Indian Journal of Plastic Surgery
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 Table of Contents    
Year : 2014  |  Volume : 47  |  Issue : 3  |  Page : 370-374

Effect of green tea on the second degree burn wounds in rats

1 Departments of Plastic and Reconstructive Surgery, Hazrat Fateme Hospital and Burn Research Center, Iran University of Medical Sciences, Tehran, Iran
2 Department of Plastic and Reconstructive Surgery, Azad University of Medical Sciences, Tehran, Iran

Date of Web Publication11-Dec-2014

Correspondence Address:
Mohammad Javad Fatemi
Department of Plastic and Reconstructive Surgery, Hazrat Fateme Hospital and Burn Research Center, Iran University of Medical Science, Vali-asr Ave., Yasami St., Tehran 19967 14353
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Source of Support: None, Conflict of Interest: None

DOI: 10.4103/0970-0358.146593

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 » Abstract 

Background: Various studies indicate that the green tea has anti-inflammatory and anti-oxidative properties. Moreover, a few studies have been carried out that demonstrate beneficial effects of green tea on burned patients. Materials and Methods: In this study, green tea, Vaseline, and silver sulfadiazine dressings were used as first-aid treatment to deep dermal contact burns in rats, compared with a control of nothing. After creating second-degree burn on the dorsum of rats, the treatments were applied for 15 min in four groups. Wound dressing changes were daily. Macroscopic study was performed on days 1, 3, 7, and 14 by using a digital camera and software processing of photos. Microscopic examination was done by pathologic evaluation of skin specimens on day 14. Results: We observed that green tea usage significantly decreased burn size in comparison to the control group (P = 0.004). Conclusion: Green tea is effective on healing process of second degree burn wounds.

Keywords: Green tea; second degree burn; silver sulfadiazine

How to cite this article:
Fatemi MJ, Nikoomaram B, Rahimi AA, Talayi D, Taghavi S, Ghavami Y. Effect of green tea on the second degree burn wounds in rats. Indian J Plast Surg 2014;47:370-4

How to cite this URL:
Fatemi MJ, Nikoomaram B, Rahimi AA, Talayi D, Taghavi S, Ghavami Y. Effect of green tea on the second degree burn wounds in rats. Indian J Plast Surg [serial online] 2014 [cited 2018 Jun 24];47:370-4. Available from:

 » Introduction Top

Burn is one of the main reasons for referral to an emergency and surgery departments. About 1.5 out of 100 individuals will experience some kind of burn injury annually. [1],[2] Wounds and scars are common after burn injuries which can cause numerous problems for patients. [3],[4]

Burn injury treatment has a great burden on patients and community. Flame burn injury constitutes a large proportion of burn injuries among adult population. There are different methods and drugs for treating this kind of injury. Furthermore, there have been various studies on the effect of herbal medicine for treatment of burn injuries. One of these herbs is green tea, which is derived from the plant Camellia sinensis and has beneficial characteristics such as antioxidant activity. [5],[6] It has been used to treat diabetes in East Asia and the traditional Chinese medicine. [7] Therapeutic effects of green tea have been evaluated in different studies. It also can be used as an anticancer agent; or reducing blood lipids and glucose. [8],[9],[10] Some investigations indicate that green tea consumption protects against development of cardiovascular disease. [11] Moreover, there have been a few studies regarding usage of green tea in management of sun burn injury. [12],[13] In this animal model study, we evaluated the possible beneficial effects of green tea on second degree burn wounds in comparison to silver sulfadiazine and Vaseline.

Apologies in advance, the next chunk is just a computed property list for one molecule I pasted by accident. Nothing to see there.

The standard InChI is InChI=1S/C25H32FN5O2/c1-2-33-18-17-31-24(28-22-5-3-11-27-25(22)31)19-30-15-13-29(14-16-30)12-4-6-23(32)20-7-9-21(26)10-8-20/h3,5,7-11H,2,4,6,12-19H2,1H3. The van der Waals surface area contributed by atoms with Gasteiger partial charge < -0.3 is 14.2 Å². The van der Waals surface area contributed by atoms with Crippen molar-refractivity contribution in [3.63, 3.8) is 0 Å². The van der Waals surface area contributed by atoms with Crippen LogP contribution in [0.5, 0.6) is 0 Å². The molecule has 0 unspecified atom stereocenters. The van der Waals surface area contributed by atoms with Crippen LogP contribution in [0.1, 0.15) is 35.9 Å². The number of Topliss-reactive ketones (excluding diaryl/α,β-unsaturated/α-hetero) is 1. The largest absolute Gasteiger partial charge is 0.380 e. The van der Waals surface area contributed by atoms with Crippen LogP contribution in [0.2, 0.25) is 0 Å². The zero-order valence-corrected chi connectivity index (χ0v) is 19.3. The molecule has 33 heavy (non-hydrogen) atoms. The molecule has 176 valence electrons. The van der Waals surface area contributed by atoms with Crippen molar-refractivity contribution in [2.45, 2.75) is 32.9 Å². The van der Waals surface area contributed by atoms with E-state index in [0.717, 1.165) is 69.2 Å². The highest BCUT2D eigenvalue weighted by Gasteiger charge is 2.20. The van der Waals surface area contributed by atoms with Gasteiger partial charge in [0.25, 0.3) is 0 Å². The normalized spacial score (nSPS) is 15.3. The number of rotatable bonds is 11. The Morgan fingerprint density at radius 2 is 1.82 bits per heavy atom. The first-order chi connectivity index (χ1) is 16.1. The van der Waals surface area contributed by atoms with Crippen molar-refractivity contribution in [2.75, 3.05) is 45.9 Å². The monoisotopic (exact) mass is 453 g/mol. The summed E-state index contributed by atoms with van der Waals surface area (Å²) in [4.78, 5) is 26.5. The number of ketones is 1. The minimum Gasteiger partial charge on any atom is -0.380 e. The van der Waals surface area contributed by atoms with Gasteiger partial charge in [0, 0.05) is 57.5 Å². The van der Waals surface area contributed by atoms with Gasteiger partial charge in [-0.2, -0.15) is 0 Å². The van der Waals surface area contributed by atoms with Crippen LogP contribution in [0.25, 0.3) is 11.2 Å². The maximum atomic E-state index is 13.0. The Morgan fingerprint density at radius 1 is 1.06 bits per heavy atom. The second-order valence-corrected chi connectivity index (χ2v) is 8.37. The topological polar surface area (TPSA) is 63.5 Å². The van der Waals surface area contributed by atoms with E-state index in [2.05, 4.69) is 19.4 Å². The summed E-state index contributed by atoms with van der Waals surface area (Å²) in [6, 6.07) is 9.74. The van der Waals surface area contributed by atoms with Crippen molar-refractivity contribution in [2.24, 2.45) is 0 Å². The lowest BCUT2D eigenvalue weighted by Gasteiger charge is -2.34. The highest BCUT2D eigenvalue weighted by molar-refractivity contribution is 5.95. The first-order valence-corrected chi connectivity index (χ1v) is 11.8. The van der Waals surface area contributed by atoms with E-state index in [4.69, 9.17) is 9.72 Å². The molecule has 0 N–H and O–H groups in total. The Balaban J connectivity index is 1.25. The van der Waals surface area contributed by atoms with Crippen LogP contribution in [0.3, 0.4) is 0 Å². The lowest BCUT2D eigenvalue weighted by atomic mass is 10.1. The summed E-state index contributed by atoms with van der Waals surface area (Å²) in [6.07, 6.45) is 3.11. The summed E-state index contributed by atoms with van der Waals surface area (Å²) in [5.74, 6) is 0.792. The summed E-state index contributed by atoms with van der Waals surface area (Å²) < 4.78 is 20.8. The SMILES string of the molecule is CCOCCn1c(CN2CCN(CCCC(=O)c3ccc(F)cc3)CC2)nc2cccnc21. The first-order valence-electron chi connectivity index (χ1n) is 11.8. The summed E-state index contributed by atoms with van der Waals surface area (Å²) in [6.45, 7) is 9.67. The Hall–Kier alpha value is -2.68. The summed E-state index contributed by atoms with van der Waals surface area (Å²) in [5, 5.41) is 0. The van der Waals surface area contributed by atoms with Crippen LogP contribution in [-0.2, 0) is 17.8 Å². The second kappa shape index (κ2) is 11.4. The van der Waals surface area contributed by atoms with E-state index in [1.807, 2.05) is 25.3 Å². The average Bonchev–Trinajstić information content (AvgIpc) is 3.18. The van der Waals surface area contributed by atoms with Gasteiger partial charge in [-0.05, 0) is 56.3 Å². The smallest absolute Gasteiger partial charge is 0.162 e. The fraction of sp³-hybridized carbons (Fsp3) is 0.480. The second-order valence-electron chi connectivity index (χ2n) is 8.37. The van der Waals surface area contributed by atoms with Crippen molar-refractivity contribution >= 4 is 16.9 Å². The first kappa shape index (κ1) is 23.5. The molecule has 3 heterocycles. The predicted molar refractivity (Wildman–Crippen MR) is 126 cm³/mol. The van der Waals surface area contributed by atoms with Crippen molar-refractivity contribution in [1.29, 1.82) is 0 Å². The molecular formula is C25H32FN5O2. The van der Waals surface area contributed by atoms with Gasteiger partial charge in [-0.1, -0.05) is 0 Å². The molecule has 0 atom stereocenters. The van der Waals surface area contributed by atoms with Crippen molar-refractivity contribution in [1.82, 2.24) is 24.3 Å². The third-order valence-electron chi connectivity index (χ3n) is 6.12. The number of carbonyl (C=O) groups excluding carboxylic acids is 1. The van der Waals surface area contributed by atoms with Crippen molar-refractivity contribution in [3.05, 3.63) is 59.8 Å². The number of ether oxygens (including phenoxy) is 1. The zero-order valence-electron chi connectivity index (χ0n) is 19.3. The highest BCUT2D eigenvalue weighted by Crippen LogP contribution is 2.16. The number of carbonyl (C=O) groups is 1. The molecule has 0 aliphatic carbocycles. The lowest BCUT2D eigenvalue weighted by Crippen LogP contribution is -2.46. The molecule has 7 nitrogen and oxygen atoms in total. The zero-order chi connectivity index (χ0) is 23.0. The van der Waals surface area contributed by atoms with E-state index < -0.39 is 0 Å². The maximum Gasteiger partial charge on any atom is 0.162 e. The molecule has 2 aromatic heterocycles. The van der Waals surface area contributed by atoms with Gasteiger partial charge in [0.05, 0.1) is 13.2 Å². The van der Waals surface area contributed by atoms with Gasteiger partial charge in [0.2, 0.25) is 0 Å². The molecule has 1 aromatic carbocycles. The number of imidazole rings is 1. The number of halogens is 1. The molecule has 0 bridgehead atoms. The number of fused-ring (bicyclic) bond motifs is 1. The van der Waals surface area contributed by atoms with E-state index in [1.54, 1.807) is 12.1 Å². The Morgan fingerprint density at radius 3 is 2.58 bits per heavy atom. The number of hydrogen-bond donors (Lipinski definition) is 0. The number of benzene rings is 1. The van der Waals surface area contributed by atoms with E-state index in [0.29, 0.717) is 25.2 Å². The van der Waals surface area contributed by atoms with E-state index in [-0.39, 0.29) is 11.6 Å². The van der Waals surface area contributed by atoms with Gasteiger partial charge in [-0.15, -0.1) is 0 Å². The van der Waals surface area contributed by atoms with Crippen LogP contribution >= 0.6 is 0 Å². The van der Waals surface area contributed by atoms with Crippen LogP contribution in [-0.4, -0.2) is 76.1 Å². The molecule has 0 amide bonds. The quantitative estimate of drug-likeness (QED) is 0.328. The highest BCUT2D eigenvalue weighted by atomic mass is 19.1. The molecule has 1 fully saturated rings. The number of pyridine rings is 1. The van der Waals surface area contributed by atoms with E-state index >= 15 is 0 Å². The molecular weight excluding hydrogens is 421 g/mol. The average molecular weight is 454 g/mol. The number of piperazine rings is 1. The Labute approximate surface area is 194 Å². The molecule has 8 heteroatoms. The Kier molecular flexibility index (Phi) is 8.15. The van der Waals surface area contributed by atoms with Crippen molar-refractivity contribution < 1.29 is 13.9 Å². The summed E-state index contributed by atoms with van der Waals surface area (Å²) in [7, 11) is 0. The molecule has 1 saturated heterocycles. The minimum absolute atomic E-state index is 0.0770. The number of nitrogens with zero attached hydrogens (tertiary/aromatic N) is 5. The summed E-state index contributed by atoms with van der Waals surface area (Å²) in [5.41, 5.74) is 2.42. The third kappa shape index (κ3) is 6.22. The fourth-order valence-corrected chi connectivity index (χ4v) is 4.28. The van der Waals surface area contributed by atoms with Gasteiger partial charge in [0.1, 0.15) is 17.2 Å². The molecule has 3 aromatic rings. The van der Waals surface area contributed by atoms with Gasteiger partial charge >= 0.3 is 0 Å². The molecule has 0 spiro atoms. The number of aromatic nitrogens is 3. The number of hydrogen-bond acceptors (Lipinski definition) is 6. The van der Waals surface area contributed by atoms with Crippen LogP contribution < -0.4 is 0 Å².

» Materials and methods Top

0Extract preparation

Green tea extract was obtained by maceration method. Leaves of green tea were converted to a powder by grinding. About 40 g of powder were mixed with 400 ml ethanol (70%) at room temperature for 48 h. Then, the mixture was filtered from paper-making machine to extract the liquid.

After preparing the liquid extract, it was placed in 10 plates in a water bath for 48 h with the 70°C temperature until it was completely dried. Then, 2 g of alcoholic extract of green tea was mixed with 100 ml saline; and finally 2% of the alcoholic extract of green tea was obtained. This extract was standardised.

Animal preparation

In this experimental study, 40 Wistar albino rats weighing approximately 300-350 g were used. All the rats were healthy and they were screened for animal diseases by a veterinarian. The rats were kept in separate shelves in the animal laboratory with 12 h light-dark cycle and temperature of 22°C and ad libitum. All animals were housed in sterilised containers. They were randomly divided into four groups with 10 rats in each [Table 1].
Table 1: Four different treatment modalities in four groups of rats

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To create a burn wound in animal, the rats were anesthetised by intramuscular injection of ketamine (60 mg/kg) and xylazine (10 mg/kg). After shaving animal's dorsum hair, a deep second degree burn wound was created by a metal cube with dimensions of 2 cm × 3 cm × 1 cm that was heated to 100°C for 15 s and an area of about 6 cm 2 was burned. Thereafter, medication was initiated for these four groups with different materials [Table 1].